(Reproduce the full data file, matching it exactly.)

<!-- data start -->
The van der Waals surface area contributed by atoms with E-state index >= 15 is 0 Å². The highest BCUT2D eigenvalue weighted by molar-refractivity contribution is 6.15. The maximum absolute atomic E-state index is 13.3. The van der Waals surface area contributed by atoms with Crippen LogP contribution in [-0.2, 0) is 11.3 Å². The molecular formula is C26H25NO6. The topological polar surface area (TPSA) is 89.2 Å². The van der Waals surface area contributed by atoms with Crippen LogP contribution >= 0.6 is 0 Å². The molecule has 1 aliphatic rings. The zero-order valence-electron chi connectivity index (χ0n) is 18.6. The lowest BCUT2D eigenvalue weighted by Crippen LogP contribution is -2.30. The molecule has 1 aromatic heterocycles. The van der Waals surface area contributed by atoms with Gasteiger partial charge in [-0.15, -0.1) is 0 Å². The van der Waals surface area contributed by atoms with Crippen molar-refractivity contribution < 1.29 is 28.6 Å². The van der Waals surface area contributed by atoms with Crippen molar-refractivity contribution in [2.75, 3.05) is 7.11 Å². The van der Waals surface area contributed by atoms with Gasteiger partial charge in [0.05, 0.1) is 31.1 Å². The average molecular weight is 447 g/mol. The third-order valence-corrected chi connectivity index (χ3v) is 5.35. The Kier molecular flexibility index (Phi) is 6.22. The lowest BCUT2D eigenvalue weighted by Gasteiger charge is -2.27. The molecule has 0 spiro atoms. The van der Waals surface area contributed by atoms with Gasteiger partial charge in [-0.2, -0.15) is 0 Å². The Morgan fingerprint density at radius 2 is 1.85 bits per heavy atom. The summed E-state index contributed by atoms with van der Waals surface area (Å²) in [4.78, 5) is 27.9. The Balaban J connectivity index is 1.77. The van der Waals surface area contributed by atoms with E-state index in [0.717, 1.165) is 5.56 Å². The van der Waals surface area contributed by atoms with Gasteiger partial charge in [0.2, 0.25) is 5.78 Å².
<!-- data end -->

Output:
The van der Waals surface area contributed by atoms with E-state index >= 15 is 0 Å². The highest BCUT2D eigenvalue weighted by molar-refractivity contribution is 6.15. The maximum absolute atomic E-state index is 13.3. The van der Waals surface area contributed by atoms with Crippen LogP contribution in [-0.2, 0) is 11.3 Å². The molecular formula is C26H25NO6. The topological polar surface area (TPSA) is 89.2 Å². The van der Waals surface area contributed by atoms with Crippen LogP contribution >= 0.6 is 0 Å². The molecule has 1 aliphatic rings. The zero-order valence-electron chi connectivity index (χ0n) is 18.6. The lowest BCUT2D eigenvalue weighted by Crippen LogP contribution is -2.30. The molecule has 1 aromatic heterocycles. The van der Waals surface area contributed by atoms with Gasteiger partial charge in [-0.15, -0.1) is 0 Å². The van der Waals surface area contributed by atoms with Crippen molar-refractivity contribution < 1.29 is 28.6 Å². The van der Waals surface area contributed by atoms with Crippen molar-refractivity contribution in [2.75, 3.05) is 7.11 Å². The van der Waals surface area contributed by atoms with Gasteiger partial charge in [0.05, 0.1) is 31.1 Å². The average molecular weight is 447 g/mol. The third-order valence-corrected chi connectivity index (χ3v) is 5.35. The Kier molecular flexibility index (Phi) is 6.22. The lowest BCUT2D eigenvalue weighted by Gasteiger charge is -2.27. The molecule has 0 spiro atoms. The van der Waals surface area contributed by atoms with Gasteiger partial charge in [-0.2, -0.15) is 0 Å². The Morgan fingerprint density at radius 2 is 1.85 bits per heavy atom. The summed E-state index contributed by atoms with van der Waals surface area (Å²) in [4.78, 5) is 27.9. The Balaban J connectivity index is 1.77. The van der Waals surface area contributed by atoms with E-state index in [0.717, 1.165) is 5.56 Å². The van der Waals surface area contributed by atoms with Gasteiger partial charge in [0.2, 0.25) is 5.78 Å².